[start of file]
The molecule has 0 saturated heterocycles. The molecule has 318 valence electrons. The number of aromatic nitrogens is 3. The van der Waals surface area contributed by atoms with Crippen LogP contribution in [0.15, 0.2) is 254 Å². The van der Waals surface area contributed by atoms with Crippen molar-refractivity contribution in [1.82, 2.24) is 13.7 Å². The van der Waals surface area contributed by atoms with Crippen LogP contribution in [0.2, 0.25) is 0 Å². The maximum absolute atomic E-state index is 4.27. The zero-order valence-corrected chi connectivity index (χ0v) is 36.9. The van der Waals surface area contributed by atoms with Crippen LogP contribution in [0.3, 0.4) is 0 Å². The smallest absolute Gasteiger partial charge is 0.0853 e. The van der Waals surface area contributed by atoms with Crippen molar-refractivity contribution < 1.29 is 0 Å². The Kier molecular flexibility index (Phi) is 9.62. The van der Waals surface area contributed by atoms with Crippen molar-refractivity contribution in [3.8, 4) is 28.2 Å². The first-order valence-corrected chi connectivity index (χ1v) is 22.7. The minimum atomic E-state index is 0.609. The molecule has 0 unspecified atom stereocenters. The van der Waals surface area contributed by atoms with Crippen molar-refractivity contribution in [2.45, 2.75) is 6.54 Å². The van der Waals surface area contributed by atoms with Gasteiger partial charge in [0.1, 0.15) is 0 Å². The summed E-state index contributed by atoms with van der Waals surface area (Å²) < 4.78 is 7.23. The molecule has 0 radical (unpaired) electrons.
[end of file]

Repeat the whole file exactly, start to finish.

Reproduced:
The molecule has 0 saturated heterocycles. The molecule has 318 valence electrons. The number of aromatic nitrogens is 3. The van der Waals surface area contributed by atoms with Crippen LogP contribution in [0.15, 0.2) is 254 Å². The van der Waals surface area contributed by atoms with Crippen molar-refractivity contribution in [1.82, 2.24) is 13.7 Å². The van der Waals surface area contributed by atoms with Crippen LogP contribution in [0.2, 0.25) is 0 Å². The maximum absolute atomic E-state index is 4.27. The zero-order valence-corrected chi connectivity index (χ0v) is 36.9. The van der Waals surface area contributed by atoms with Crippen LogP contribution in [0.3, 0.4) is 0 Å². The smallest absolute Gasteiger partial charge is 0.0853 e. The van der Waals surface area contributed by atoms with Crippen molar-refractivity contribution < 1.29 is 0 Å². The Kier molecular flexibility index (Phi) is 9.62. The van der Waals surface area contributed by atoms with Crippen molar-refractivity contribution in [3.8, 4) is 28.2 Å². The first-order valence-corrected chi connectivity index (χ1v) is 22.7. The minimum atomic E-state index is 0.609. The molecule has 0 unspecified atom stereocenters. The van der Waals surface area contributed by atoms with Crippen molar-refractivity contribution in [2.45, 2.75) is 6.54 Å². The van der Waals surface area contributed by atoms with Gasteiger partial charge in [0.1, 0.15) is 0 Å². The summed E-state index contributed by atoms with van der Waals surface area (Å²) < 4.78 is 7.23. The molecule has 0 radical (unpaired) electrons.